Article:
However, Verizon is appealing not just as someone aggrieved by the rule in general, but on the ground that it has special status as a “holder of any construction permit or station license which has been modified or revoked by the Commission,” status conferred by 47 USC § 402(b). Under this subsection, such a holder can appeal a commission action to the DC Circuit. Furthermore, if the DC Circuit has jurisdiction, then § 402(a) does not apply and no court other than DC can hear the case.
[N.B. One might question whether the term “station license” includes Verizon’s wireless licenses, but the legal definition is in 47 U.S.C. § 153: “(42) Station license -- The term “station license”, “radio station license”, or “license” means that instrument of authorization required by this chapter or the rules and regulations of the Commission made pursuant to this chapter, for the use or operation of apparatus for transmission of energy, or communications, or signals by radio, by whatever name the instrument may be designated by the Commission.”]
The FCC can modify wireless licenses via a rulemaking proceeding, so that issue is not in doubt, and the Net Neutrality Rule itself relies on this authority. So Verizon has a reasonable claim that its appeal lies under § 402(b).
But this sets up an interesting procedural tangle. An appeal under § 402(b) must be filed “within thirty days from the date upon which public notice is given of the decision or order complained of,” rather than the 60 days granted under § 402(a), and The same FCC Rule § 1.4 says that for non-rulemaking documents the magic date is the date of release to the public, since there is no requirement of Federal Register publication, and that this holds true even if the document is later actually published in the Federal Register. (In other words, only if the law requires the document to be published in the Federal Register, as is true of final rules, is the date of FR publication the date of public notice; if the agency publishes the document in the FR as a matter of discretion, then the clock started to run earlier, when the document was first released to the public.)
So there is an argument that the “release date” for purposes of an appeal under § 402(b) was the date the NN Rule was made public, which was Dec. 23, and that VZ had 30 days to file its appeal.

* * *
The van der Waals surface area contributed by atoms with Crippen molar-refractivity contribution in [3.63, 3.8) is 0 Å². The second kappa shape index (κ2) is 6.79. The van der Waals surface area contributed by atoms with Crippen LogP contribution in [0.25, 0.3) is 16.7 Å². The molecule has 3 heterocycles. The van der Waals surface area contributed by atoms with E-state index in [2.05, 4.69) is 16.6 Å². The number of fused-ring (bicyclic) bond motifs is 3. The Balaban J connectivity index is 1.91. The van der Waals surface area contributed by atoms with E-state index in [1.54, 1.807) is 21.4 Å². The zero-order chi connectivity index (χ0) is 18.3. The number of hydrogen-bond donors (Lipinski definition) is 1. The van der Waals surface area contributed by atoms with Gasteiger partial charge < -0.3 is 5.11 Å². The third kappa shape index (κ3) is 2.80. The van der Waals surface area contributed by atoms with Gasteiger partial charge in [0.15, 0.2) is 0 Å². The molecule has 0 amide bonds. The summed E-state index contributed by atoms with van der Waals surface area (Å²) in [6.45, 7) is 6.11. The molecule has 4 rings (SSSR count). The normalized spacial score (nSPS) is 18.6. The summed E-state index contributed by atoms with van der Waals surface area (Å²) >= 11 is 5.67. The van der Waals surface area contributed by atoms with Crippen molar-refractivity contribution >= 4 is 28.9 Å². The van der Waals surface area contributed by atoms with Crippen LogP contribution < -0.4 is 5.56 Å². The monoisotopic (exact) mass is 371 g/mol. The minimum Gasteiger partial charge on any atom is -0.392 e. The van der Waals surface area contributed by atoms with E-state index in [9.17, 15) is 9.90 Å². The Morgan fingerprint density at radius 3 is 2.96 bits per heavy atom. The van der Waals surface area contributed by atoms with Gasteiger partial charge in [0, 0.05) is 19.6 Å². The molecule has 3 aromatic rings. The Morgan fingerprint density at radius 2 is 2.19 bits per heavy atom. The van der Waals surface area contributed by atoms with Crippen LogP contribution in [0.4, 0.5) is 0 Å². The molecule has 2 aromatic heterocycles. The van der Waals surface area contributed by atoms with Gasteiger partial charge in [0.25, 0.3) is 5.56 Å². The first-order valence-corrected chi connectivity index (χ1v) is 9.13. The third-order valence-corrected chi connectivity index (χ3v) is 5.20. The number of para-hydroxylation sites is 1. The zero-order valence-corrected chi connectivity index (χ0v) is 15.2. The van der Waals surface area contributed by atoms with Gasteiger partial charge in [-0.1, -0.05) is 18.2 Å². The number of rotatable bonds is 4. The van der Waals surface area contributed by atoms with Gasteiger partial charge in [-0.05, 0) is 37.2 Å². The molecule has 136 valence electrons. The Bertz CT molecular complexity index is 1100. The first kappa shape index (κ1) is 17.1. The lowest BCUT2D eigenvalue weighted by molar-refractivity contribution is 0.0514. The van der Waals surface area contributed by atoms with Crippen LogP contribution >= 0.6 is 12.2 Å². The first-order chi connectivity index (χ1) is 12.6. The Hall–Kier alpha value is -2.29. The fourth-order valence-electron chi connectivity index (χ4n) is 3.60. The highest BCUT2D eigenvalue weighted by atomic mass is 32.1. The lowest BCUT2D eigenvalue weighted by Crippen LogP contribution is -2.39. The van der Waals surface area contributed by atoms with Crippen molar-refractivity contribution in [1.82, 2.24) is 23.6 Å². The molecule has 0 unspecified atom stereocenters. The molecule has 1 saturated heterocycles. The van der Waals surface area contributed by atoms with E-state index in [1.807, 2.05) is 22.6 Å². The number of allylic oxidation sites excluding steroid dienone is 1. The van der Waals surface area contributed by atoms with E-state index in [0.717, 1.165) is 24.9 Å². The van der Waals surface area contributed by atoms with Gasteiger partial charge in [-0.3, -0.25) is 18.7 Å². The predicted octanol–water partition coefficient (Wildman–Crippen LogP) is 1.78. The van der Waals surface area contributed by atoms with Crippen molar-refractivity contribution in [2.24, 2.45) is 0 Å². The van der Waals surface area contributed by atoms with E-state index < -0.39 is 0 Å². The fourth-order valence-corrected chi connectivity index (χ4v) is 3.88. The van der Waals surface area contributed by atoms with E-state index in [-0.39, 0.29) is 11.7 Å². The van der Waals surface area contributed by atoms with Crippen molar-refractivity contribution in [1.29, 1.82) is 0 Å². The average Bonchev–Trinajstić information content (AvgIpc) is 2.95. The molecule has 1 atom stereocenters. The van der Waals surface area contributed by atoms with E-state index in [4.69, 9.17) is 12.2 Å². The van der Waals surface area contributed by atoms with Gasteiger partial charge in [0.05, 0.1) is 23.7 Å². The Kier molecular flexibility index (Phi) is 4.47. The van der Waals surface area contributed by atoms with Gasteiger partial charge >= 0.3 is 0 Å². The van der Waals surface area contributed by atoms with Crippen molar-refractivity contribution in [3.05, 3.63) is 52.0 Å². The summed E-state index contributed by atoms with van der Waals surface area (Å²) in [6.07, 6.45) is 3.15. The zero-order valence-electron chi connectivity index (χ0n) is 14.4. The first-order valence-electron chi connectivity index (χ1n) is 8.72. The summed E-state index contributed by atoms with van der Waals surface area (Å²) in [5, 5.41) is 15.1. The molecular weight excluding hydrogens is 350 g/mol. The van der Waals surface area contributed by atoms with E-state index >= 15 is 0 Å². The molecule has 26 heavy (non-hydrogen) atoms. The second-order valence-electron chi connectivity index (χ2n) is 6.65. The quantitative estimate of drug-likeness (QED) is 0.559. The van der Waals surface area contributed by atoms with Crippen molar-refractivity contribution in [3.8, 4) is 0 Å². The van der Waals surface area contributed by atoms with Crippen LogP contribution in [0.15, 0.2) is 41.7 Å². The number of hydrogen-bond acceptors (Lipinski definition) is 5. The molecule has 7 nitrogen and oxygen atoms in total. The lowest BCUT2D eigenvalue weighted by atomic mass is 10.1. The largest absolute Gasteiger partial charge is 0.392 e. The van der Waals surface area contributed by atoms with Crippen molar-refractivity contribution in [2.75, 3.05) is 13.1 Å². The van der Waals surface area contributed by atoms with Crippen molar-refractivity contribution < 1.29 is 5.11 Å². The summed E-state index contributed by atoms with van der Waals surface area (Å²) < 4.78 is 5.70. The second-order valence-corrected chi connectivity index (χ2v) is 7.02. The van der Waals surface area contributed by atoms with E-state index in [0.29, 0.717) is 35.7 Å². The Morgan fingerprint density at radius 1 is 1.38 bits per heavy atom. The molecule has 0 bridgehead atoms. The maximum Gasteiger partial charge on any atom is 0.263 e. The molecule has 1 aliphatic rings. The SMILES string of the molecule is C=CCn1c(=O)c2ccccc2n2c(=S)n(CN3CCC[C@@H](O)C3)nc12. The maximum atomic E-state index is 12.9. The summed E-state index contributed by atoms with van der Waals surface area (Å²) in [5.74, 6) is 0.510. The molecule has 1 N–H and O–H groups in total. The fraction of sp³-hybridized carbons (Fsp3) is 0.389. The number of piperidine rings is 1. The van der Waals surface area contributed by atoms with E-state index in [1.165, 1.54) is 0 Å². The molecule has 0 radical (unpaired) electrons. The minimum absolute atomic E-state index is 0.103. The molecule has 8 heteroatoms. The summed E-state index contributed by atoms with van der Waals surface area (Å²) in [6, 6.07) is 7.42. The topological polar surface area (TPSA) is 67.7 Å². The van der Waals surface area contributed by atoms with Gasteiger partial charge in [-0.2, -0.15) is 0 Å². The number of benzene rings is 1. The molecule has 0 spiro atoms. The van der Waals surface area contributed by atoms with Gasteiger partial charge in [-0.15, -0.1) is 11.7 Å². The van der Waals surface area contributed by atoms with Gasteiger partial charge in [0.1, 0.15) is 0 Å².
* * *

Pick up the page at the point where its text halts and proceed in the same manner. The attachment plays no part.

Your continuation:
Admittedly, this conclusion would somewhat metaphysical. There can be no doubt that other parties, who do not hold affected licenses, can appeal under § 402(a), and for them the term “public notice” must mean the dates of FR publication. So to apply a different standard to Verizon’s § 402(b) appeal would necessarily mean that that the FCC’s action has two natures, a rulemaking nature that governs all parties who do not hold licenses and who want to appeal under 402(a), and a non-rulemaking nature, which applies to any party directly affected in its licenses who wants to appeal under § 402(b).
If the conclusion that the rule has two natures seems silly – well, go back and read Locke and Western Union and the OSHA/Mining cases and decide if you as a lawyer would bet your professional reputation on correctly guessing how a court will untangle all of this.
So all the timing of the appeal shows is that Verizon’s lawyers have read the cases, and are obeying some of the dicta in the DC Circuit opinions which says (roughly translated): “For heaven’s sake — File the Notice of Appeal! Then file again! And if you are still in doubt, do it again! Do you think that judges like dealing with this nonsense or throwing out meritorious appeals?”
And as noted last week, the real procedural issues are tough enough:
But [which court decides which court decides]? Other interested parties will file appeals in other circuits under 402(a), so the lottery will be held. Will the winner of the judicial lottery then decide on Verizon’s claim that D.C. has exclusivity? Or does the D.C. Circuit decide? Since appeals under (a) and (b) are mutually exclusive, but many parties other than Verizon clearly lack standing under 402(b), is it possible that the circuit that wins the lottery will conduct a parallel review to the D.C. Circuit’s review of the Verizon appeal? Or would a different Court of Appeals decide to transfer the case to D.C. so that everything could be heard together – and how would this mesh with the lottery statute?
Excellent questions, which is why Verizon is being very careful not to get disqualified at the starting gate.
James V. DeLong is a former Director of Research at the Administrative Conference of the United States and author of such exoctica as New Wine for a New Bottle: Judicial Review in the Regulatory State (1986).
Image from Geograph.org.